The ‘True Cost of Aging’ indicator shows that many elderly people cannot afford basic necessities

Fran Seely, 81, does not see herself on the brink of a financial crisis. But it is uncomfortably close.

Each month, Seeley, a retired teacher, gets $925 from Social Security and $287 from an Individual Retirement Account. To make ends meet, she took out a reverse mortgage on her home in Portland, Maine, which brings in $400 a month.

So far, Selye has been able to live on that income – about $19,300 a year – by carefully monitoring her spending and relying on limited savings. But if her excellent health worsens or she needs help at home, Celie does not know how she will pay for these expenses.

More than half of older women who live alone – 54% – have a similarly precarious financial situation: either poor by federal poverty standards or with incomes too low to pay basic expenses. For single men, the share is lower, but still surprising – 45%.

That’s according to a valuable but little-known measure of the cost of living for older adults: the Elder Index, developed by researchers at the University of Massachusetts Institute of Gerontology in Boston.

A new coalition, the Equity in Aging Collaborative, plans to use the index to influence policies that affect seniors, such as property tax exemption and expanded eligibility for programs that help with medical expenses. Twenty-five prominent aging organizations are members of the cooperative.

Ramsey Alwyn, president and CEO of the National Council on Aging, one of the coalition’s organizers, said the goal is to stoke a vigorous dialogue about “the true cost of aging in America,” which remains underappreciated.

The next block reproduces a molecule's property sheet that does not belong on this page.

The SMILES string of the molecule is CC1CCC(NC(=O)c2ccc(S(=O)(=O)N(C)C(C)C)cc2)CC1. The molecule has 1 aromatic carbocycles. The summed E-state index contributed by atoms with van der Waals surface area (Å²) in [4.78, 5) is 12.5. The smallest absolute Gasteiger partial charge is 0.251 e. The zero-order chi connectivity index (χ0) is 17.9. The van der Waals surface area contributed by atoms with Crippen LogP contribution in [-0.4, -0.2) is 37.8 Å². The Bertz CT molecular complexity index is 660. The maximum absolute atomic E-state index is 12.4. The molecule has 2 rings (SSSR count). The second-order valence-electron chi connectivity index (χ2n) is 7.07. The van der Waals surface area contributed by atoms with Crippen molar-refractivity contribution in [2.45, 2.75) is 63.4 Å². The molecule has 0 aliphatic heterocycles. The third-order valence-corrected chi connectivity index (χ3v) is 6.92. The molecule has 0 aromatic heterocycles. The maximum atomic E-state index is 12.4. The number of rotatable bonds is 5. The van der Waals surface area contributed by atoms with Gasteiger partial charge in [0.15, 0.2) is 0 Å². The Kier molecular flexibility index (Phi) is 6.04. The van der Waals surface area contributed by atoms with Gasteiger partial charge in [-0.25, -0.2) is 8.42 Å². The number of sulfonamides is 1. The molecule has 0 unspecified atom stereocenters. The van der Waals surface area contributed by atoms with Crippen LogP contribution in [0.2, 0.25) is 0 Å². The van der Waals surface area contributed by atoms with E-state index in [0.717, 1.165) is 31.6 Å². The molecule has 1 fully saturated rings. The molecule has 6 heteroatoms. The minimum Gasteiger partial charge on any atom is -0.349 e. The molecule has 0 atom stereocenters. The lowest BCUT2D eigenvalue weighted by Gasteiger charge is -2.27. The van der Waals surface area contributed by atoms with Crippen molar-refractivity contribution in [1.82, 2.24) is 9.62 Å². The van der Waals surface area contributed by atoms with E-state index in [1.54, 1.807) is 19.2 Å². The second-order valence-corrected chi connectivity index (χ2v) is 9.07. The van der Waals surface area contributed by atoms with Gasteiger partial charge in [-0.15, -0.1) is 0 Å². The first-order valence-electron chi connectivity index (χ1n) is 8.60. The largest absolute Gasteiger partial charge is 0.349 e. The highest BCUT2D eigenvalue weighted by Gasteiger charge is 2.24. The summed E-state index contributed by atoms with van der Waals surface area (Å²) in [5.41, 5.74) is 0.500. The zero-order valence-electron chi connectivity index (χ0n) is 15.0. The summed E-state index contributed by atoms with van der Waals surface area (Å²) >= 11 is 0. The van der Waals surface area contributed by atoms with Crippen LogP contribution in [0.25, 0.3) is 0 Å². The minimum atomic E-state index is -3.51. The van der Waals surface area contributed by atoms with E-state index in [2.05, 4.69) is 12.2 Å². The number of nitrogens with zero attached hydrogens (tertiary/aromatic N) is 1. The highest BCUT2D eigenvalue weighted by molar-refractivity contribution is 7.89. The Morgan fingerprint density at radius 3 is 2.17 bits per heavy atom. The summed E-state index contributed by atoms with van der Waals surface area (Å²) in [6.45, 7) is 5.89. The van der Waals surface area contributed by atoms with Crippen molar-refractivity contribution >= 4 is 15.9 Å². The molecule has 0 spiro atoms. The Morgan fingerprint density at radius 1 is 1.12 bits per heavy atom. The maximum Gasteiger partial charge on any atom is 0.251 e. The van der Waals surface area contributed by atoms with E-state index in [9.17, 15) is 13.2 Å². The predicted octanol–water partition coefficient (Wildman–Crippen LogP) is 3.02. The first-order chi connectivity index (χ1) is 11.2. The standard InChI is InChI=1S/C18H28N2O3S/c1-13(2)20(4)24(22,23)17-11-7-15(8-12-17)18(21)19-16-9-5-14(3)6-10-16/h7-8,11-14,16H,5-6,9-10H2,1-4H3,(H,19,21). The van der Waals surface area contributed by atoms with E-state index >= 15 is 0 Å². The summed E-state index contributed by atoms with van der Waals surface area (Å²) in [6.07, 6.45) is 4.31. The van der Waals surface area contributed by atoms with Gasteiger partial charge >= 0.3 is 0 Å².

Nationally, and for every state and county in the United States, the Aging Index uses different public databases to calculate the cost of health care, housing, food, transportation, and miscellaneous expenses for seniors. It represents a simple budget, adjusted according to whether the elderly live alone or as part of a couple; whether they are in poor, good or excellent health; And whether they rent or own homes, with or without a mortgage.

The results of the analyzes are amazing. In 2020, according to data provided by Jan Machler, Director of the Institute of Gerontology, the index showed that nearly 5 million older women live alone, 2 million older men live alone, and more than 2 million older couples have an income that makes them irrelevant. Economically safe. .

Those estimates were before the inflation rate rose to more than 9% – its highest level in 40 years – and older people continued to lose their jobs during the second and third years of the pandemic. “With these stressors put in place, more people are suffering,” Machler said.